Think you don’t qualify for a mortgage? There may be hope—if you know what to ask your lender.
There are a variety of lesser-known programs to help people refinance an existing mortgage or purchase a home. Policy changes also are opening doors for some borrowers.
Granted, no one is saying getting a home loan is easy.
Three in 10 Americans are unlikely to qualify for a mortgage, according to recent research from Zillow Mortgage Marketplace. And only those with tiptop credit scores get the best rates. The study analyzed 13 million loan quotes and 225,000 purchase loan requests.
But if you’d benefit from a refinance or you’d like to buy a house, there are options you might not know about. The following are several to consider.
For the retiree
Is It the End for the 30-Year Mortgage? The real housing debate boils down to this: Should all Americans continue to have relatively easy access to the pre-payable, 30-year, fixed-rate mortgage?
For retirees who don’t have a steady pension check coming through the door, getting a mortgage can be a challenge. But a recent rule change at Fannie Mae and Freddie Mac is helping retirees who have robust savings but aren’t taking regular distributions from their retirement funds just yet.
In the past, a lender would have told that pension-less retiree that they needed to show they were taking regular distributions of a certain amount in order to cover their mortgage payments, said Cyndee Kendall, regional sales manager and vice president for Bank of the West. Now, balances in retirement accounts can be used to determine mortgage eligibility—without touching the funds.
“It probably affects close to half the retirees that we originate loans for, those who have saved and are not taking distributions until they have to,” Kendall said. The new rule means that retirees aren’t penalized for maintaining their retirement account balances, she said.
For the cash-strapped homeowner
The Home Affordable Refinance Program, or HARP, is a government program that allows people whose home value has declined to refinance into lower rates. Homeowners can be “underwater,” meaning they owe more on their mortgage than the home is currently worth.
And while the program has been in effect for years now, there are supposedly 2 million people who still could qualify, according to Mike Aubrey, a real-estate agent and star of several programs on HGTV. Recently, he’s been drafted by the government to help promote HARP in a new campaign designed to find eligible borrowers and get them into lower-cost mortgages.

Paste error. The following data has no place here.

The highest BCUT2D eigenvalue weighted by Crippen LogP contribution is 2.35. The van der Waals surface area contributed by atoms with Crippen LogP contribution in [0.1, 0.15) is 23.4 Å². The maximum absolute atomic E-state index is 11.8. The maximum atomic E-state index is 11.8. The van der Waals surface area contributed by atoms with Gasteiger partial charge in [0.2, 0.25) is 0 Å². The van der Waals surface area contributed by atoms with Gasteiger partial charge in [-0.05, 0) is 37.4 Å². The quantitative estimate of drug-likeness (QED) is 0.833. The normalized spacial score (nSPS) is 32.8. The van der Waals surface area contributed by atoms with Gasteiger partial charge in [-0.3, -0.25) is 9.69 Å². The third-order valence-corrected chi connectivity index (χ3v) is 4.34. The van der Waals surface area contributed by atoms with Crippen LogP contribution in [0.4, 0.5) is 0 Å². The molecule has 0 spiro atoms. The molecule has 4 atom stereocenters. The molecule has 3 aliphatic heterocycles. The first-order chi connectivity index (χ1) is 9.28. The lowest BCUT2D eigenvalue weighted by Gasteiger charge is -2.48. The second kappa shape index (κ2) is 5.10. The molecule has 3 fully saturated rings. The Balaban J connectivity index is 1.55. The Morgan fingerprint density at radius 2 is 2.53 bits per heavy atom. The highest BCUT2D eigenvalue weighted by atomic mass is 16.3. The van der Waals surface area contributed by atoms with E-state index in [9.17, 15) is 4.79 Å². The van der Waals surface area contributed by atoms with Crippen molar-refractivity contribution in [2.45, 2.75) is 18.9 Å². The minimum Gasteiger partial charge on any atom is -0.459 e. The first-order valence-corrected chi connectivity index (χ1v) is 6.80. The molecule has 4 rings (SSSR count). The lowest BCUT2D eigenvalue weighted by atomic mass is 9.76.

Some of the people who qualify—but don’t realize they do—may have applied for a HARP refinance before rules were changed that removed the cap on how much you could be underwater on the current mortgage. The new rules also don’t require an appraisal, he said.
“A lot of people think that HARP is for special cases or the extraordinarily poor. It’s really just for regular people,” Aubrey said. People who took out a mortgage at the height of the real-estate bubble would benefit from this program the most, since their rates could be in the 6% to 8% range, he added.
Those with a current mortgage backed by the Federal Housing Administration may be eligible for the FHA Streamline program, which has a huge perk for the unemployed: There's no income requirement, Kendall said.
For the fixer-upper
Lenders market FHA 203(k) mortgages more heavily in urban areas, where homes are in severe need of rehabbing, Kendall said. But properties that qualify for these loans can be located anywhere. And many times, these diamonds in the rough are bargains.
Call it a “mini construction loan,” which allows people to purchase a home and finance improvements in one mortgage, she said. The mortgage amount is based on the estimated value of the property once the work is completed, factoring in the cost of the work, according to the U.S. Department of Housing and Urban Development website.
While the program is a benefit for homes in really bad shape (think abandoned foreclosure properties), it can also be used for more less dramatic upgrades, such as modernizing a kitchen—the main point being that the upgrade has to increase the value of the home, Kendall said.
For those without a down payment
Coming up with a down payment can be the biggest hurdle for first-time home buyers. But there are ways to help scrape together that money.
Assistance funds are available for home buyers who are expected to be successful as homeowners, and they come from a variety of sources, including state and local governments, lenders and employers. Often, buyers are asked to complete a homeownership course in return.
Also, there is at least one avenue for 100% financing still available for buyers: That’s the U.S. Department of Agriculture loan program, and areas of the country that qualify aren’t always as rural as you might think, said Keith Gumbinger, vice president of HSH.com. Note: Those interested in this option might have to wait until the government shutdown ends to apply, as it appears the USDA mortgage program is closed at the moment, Gumbinger said.